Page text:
Technology consultant Jeffrey Lee Funk and Pomona business prof Gary N. Smith are not exactly bullish on the new high tech-dependent startups (unicorns) that everybody talks about. Lots of media interest and commentating, sure, but where’s the money? In a recent op-ed at MarketWatch, Funk and Smith warn, “Unicorn losses are unprecedented in the history of U.S. startups and threaten stock markets and the economy.”
Not what you heard? Think about this then: The authors, regular contributors at Mind Matters News, point out that many investors and analysts worry about China’s Evergrande Group’s current woes ($300 billion in liabilities). But Evergrand was once profitable. And the Ubers and Airbnbs? They’ve never been profitable and the liabilities are growing:
Unicorn losses are unprecedented in the history of U.S. startups. Among publicly traded unicorns, Airbnb ABNB, 1.09% has $7.0 billion in cumulative losses, Snap SNAP, -0.30% has $8.3 billion, Lyft LYFT, -0.85% $8.0 billion and Uber Technologies UBER, -0.11% has lost a jaw-dropping total of $22 billion. Before unicorns became all the rage, the startup with the largest cumulative losses was Amazon.com AMZN, -0.23%, with a now-modest peak of $3 billion.Jeffrey Lee Funk and Gary N. Smith, “Opinion: AirBnb, Snap, Lyft and Uber are just a handful of debt ridden, money-losing ‘unicorn’ stocks that investors should think twice about” at MarketWatch (October 25, 2021)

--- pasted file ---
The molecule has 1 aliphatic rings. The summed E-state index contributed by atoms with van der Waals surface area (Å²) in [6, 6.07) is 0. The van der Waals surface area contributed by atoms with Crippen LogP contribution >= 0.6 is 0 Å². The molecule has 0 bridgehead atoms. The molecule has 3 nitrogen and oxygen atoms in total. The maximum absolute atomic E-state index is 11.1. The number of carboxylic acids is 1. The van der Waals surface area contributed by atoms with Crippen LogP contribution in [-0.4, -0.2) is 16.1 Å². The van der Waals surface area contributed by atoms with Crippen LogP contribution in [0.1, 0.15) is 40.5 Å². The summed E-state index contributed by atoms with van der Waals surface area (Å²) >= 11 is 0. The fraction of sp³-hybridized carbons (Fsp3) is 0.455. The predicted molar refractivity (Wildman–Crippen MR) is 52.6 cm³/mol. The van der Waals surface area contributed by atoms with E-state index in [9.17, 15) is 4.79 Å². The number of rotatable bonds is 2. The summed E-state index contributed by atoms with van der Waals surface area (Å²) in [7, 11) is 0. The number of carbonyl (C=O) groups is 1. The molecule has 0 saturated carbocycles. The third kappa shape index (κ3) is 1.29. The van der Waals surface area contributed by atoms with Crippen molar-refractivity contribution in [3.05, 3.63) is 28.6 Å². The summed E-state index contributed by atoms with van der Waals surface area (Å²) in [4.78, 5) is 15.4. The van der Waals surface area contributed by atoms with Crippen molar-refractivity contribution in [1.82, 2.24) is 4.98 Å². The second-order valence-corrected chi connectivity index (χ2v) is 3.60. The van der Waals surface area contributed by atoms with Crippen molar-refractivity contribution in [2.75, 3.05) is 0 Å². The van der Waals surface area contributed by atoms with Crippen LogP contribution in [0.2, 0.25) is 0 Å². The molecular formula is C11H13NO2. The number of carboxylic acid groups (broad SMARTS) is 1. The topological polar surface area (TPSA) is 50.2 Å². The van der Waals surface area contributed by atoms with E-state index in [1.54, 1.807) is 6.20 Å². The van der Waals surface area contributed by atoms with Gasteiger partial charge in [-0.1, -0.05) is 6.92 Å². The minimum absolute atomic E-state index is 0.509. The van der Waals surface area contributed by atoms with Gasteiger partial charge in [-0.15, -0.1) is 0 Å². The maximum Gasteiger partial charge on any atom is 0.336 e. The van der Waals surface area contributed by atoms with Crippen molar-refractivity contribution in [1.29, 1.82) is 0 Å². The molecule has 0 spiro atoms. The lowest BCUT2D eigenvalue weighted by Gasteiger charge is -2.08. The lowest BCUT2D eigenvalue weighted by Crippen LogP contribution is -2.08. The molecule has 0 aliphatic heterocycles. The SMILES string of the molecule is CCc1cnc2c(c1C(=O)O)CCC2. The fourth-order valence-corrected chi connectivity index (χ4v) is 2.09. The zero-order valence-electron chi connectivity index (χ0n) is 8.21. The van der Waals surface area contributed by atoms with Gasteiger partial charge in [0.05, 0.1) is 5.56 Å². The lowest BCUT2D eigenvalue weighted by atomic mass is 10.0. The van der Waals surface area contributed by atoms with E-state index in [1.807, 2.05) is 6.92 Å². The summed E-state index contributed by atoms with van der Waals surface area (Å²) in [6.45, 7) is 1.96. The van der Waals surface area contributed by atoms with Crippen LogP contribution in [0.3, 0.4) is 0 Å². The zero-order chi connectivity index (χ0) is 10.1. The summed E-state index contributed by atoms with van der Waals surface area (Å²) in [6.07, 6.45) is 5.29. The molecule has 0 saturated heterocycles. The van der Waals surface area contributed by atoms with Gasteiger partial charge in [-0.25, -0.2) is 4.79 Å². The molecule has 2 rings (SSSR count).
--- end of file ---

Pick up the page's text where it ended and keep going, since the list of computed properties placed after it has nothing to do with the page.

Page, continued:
Many hundreds of non-US domiciled unicorns are in the same position, Funk and Smith note. If the market ever tires of funding their losses (or is no longer able to do so), the unicorns might have trouble meeting bills and wages. That’s generally when the curtain falls. The cumulative effect could be worse than an Evergrande fiasco.
The software industry has a term, vaporware, for exciting software that never becomes a reality. We may find out sooner than we hope whether unicorn profitability is the business version of vaporware.
You may also wish to read: The unicorn might be very profitable — if it existed, The statistical reality is that most new businesses flop. Jeffrey Funk and Gary Smith show that many famous AI-based businesses have lost billions for years. They list those that have done well.